Expressing thanks regularly and doing it well is one of the most profitable business strategies you can have.
Study after study reveals that when you say “Thank you” to your customers, they both spend more money and tell their friends about the exceptional service and products you deliver, increasing your profits. Volumes chronicle how employee productivity zooms when appreciation is expressed, raising your margins. Vendors go the extra mile to extend credit and deliver “just in time” when they hear gratitude regularly, and keep your cash flowing.
Giving thanks works in business. It’s overwhelming how well it works at Executives’ Association. It is the foundation upon which we are built, and it shows each and every Tuesday morning at our meetings. All of us listen intently and with sincere interest as the members share appreciation and related stories about how the other members have helped their businesses and their families the previous week. We leave each week with a feeling of genuine pride for being part of such a special group, a close network, a second family. We are fortunate indeed, and have so many reasons to be grateful.
Here are some effective and efficient ways for you to express gratitude to the important players in your business’ success:
Be specific in your thanks. It’s one thing to say, “I appreciate what you did today. Thanks a lot.” That’s a soap-bubble comment. Pretty while it lasts, but gone in seconds. It’s general and vague. When you thank them for something specific, that’s Velcro. That’s a thanks they remember because it sticks. You hook your gratitude to something the employee did. For instance, an employee just handled a difficult phone call with a customer really well. Thank them for that specific activity.
Appreciate the process. Target your appreciation on what the employee or vendor did. Let’s go back to the worker who took the phone call. Avoid telling the employee, “Thanks for helping me keep that customer.” That’s just an outcome that benefits you. Say, “I like how you hung in there when that customer was being difficult. You were really patient and respectful.” The same type of strategy goes for vendors. Give thanks for doing something that was an extra-mile effort for them, recognizing the above-and-beyond work. It’s about them, not you. Showing that you know something about them, and that you’re able to place yourself in their shoes, is incredibly valuable. Connect your gift-giving with life beyond the business walls. If a vendor became a grandpa, give him a copy of “Goodnight, Moon” to read to the little one. If an employee’s mother died of breast cancer this year, make an end-of -the-year donation to Race for the Cure in her name. Such intimacy breaks the relationship ice in a transformational, not just transactional, direction which is the game-changing pathway to greater profits.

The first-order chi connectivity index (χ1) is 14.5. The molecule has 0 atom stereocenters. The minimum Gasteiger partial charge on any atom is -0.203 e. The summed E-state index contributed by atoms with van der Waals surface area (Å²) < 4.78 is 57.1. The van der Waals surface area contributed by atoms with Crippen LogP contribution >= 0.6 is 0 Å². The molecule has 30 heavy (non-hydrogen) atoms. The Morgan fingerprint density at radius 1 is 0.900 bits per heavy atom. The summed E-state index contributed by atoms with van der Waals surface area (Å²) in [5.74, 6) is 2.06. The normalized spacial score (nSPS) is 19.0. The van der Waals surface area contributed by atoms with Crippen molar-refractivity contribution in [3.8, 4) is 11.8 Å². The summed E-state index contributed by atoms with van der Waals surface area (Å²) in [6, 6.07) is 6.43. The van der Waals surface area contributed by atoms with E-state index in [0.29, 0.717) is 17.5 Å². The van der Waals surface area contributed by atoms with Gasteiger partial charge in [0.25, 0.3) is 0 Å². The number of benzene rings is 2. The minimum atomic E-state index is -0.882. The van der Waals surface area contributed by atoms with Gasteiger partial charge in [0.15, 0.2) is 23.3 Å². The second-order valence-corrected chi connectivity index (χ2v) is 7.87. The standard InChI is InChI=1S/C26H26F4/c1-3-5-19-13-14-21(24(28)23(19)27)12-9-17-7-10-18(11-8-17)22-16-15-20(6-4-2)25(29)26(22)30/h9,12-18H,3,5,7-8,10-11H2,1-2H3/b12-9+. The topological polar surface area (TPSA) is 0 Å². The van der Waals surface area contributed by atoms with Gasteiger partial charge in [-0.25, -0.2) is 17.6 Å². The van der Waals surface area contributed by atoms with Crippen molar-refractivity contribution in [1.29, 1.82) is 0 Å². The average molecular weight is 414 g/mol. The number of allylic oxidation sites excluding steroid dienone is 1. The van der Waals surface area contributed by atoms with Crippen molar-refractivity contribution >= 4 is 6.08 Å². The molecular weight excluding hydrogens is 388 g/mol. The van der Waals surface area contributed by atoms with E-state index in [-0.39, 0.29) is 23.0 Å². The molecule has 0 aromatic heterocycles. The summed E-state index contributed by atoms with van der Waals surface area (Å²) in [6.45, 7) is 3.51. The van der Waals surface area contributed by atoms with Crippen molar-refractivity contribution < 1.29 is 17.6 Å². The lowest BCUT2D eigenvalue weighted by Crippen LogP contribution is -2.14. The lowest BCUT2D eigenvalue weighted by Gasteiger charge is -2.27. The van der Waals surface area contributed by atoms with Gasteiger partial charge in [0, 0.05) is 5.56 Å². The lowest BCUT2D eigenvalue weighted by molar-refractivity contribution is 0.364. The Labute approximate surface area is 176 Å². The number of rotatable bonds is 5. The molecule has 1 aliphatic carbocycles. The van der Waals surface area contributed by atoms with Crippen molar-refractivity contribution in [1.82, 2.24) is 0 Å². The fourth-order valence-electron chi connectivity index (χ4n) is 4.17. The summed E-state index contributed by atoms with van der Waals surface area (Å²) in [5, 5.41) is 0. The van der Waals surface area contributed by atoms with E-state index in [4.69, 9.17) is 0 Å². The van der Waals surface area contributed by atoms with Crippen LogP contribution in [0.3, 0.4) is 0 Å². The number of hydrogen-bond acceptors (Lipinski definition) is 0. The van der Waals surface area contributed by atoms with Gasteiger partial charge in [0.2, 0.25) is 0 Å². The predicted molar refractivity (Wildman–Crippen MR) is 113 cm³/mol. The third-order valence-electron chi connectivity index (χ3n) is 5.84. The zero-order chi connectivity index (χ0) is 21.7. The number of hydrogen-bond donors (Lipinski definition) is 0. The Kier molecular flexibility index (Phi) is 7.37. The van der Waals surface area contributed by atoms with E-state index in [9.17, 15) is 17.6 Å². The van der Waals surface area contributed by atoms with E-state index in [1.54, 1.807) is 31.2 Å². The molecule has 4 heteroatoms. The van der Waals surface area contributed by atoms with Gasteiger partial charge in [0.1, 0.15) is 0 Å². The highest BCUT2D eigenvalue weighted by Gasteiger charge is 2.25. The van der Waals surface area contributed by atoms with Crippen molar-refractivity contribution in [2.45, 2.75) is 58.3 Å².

Go old school with your thanks. In this pixelated world of emails and texts, Facebook and Twitter, the simple and quick act of writing a handwritten expression of gratitude can go a long way. There’s something special today about a handwritten note. Just say, “I know you could do business with others, but you chose us. Thank you! We treasure our relationship.” Remember, your Executives’ Association of the Palm Beaches has pre-printed thank you notes and envelopes for you to pick up at breakfast each Tuesday. There’s space for you to add your own short note, and it couldn’t be quicker or easier.
When your gratitude is sincere, and you express it, your business will likely say “Thank you” back to you as you increase your profits year-round.
shared by Alison Pruitt
Executive Director Palm Beaches